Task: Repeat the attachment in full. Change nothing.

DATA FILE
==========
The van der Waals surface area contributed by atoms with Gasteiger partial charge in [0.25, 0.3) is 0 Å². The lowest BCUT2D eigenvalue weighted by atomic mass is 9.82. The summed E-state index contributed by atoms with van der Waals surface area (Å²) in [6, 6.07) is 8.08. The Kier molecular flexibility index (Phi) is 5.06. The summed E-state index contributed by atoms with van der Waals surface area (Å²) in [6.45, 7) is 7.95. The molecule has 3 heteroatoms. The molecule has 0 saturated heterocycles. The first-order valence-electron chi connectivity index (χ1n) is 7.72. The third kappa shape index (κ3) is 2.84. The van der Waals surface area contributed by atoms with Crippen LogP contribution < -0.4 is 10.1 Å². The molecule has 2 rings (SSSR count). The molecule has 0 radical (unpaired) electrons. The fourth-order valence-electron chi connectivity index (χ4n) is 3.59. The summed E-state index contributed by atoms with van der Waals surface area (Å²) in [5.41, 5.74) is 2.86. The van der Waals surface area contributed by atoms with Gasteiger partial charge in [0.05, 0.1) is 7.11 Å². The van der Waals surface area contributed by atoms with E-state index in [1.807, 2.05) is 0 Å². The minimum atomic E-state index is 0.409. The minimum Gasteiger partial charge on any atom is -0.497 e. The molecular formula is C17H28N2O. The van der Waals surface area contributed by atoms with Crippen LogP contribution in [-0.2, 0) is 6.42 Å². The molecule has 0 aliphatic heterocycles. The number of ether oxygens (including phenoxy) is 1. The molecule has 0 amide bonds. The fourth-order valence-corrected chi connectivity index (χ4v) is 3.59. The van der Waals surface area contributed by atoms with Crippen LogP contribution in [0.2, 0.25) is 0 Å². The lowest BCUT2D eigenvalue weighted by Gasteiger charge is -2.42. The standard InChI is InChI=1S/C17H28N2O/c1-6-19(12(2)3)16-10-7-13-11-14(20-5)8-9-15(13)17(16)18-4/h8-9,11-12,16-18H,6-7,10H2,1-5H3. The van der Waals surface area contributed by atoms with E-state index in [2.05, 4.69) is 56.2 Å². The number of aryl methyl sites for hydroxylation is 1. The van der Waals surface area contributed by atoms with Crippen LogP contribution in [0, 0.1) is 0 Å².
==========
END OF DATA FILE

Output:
The van der Waals surface area contributed by atoms with Gasteiger partial charge in [0.25, 0.3) is 0 Å². The lowest BCUT2D eigenvalue weighted by atomic mass is 9.82. The summed E-state index contributed by atoms with van der Waals surface area (Å²) in [6, 6.07) is 8.08. The Kier molecular flexibility index (Phi) is 5.06. The summed E-state index contributed by atoms with van der Waals surface area (Å²) in [6.45, 7) is 7.95. The molecule has 3 heteroatoms. The molecule has 0 saturated heterocycles. The first-order valence-electron chi connectivity index (χ1n) is 7.72. The third kappa shape index (κ3) is 2.84. The van der Waals surface area contributed by atoms with Crippen LogP contribution < -0.4 is 10.1 Å². The molecule has 2 rings (SSSR count). The molecule has 0 radical (unpaired) electrons. The fourth-order valence-electron chi connectivity index (χ4n) is 3.59. The summed E-state index contributed by atoms with van der Waals surface area (Å²) in [5.41, 5.74) is 2.86. The van der Waals surface area contributed by atoms with Gasteiger partial charge in [0.05, 0.1) is 7.11 Å². The van der Waals surface area contributed by atoms with E-state index in [1.807, 2.05) is 0 Å². The minimum atomic E-state index is 0.409. The minimum Gasteiger partial charge on any atom is -0.497 e. The molecular formula is C17H28N2O. The van der Waals surface area contributed by atoms with Crippen LogP contribution in [-0.2, 0) is 6.42 Å². The molecule has 0 aliphatic heterocycles. The number of ether oxygens (including phenoxy) is 1. The molecule has 0 amide bonds. The fourth-order valence-corrected chi connectivity index (χ4v) is 3.59. The van der Waals surface area contributed by atoms with Crippen LogP contribution in [0.2, 0.25) is 0 Å². The lowest BCUT2D eigenvalue weighted by Gasteiger charge is -2.42. The standard InChI is InChI=1S/C17H28N2O/c1-6-19(12(2)3)16-10-7-13-11-14(20-5)8-9-15(13)17(16)18-4/h8-9,11-12,16-18H,6-7,10H2,1-5H3. The van der Waals surface area contributed by atoms with E-state index in [2.05, 4.69) is 56.2 Å². The number of aryl methyl sites for hydroxylation is 1. The van der Waals surface area contributed by atoms with Crippen LogP contribution in [0, 0.1) is 0 Å².